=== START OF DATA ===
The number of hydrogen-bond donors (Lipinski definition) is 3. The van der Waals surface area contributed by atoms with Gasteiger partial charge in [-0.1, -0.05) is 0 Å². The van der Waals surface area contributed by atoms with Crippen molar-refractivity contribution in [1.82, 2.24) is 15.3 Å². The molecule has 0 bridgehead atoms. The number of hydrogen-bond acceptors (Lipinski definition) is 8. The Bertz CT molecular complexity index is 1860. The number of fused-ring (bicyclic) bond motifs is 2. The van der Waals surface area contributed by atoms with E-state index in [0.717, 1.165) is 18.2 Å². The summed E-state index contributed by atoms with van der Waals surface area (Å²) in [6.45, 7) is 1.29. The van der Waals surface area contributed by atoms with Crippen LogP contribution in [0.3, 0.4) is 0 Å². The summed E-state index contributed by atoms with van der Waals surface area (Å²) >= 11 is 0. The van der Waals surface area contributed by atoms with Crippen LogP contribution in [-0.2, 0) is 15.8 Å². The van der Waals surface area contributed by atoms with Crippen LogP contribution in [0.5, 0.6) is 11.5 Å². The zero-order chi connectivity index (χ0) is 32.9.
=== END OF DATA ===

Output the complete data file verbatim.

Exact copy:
The number of hydrogen-bond donors (Lipinski definition) is 3. The van der Waals surface area contributed by atoms with Gasteiger partial charge in [-0.1, -0.05) is 0 Å². The van der Waals surface area contributed by atoms with Crippen molar-refractivity contribution in [1.82, 2.24) is 15.3 Å². The molecule has 0 bridgehead atoms. The number of hydrogen-bond acceptors (Lipinski definition) is 8. The Bertz CT molecular complexity index is 1860. The number of fused-ring (bicyclic) bond motifs is 2. The van der Waals surface area contributed by atoms with E-state index in [0.717, 1.165) is 18.2 Å². The summed E-state index contributed by atoms with van der Waals surface area (Å²) in [6.45, 7) is 1.29. The van der Waals surface area contributed by atoms with Crippen LogP contribution in [0.3, 0.4) is 0 Å². The summed E-state index contributed by atoms with van der Waals surface area (Å²) >= 11 is 0. The van der Waals surface area contributed by atoms with Crippen LogP contribution in [-0.2, 0) is 15.8 Å². The van der Waals surface area contributed by atoms with Crippen LogP contribution in [0.5, 0.6) is 11.5 Å². The zero-order chi connectivity index (χ0) is 32.9.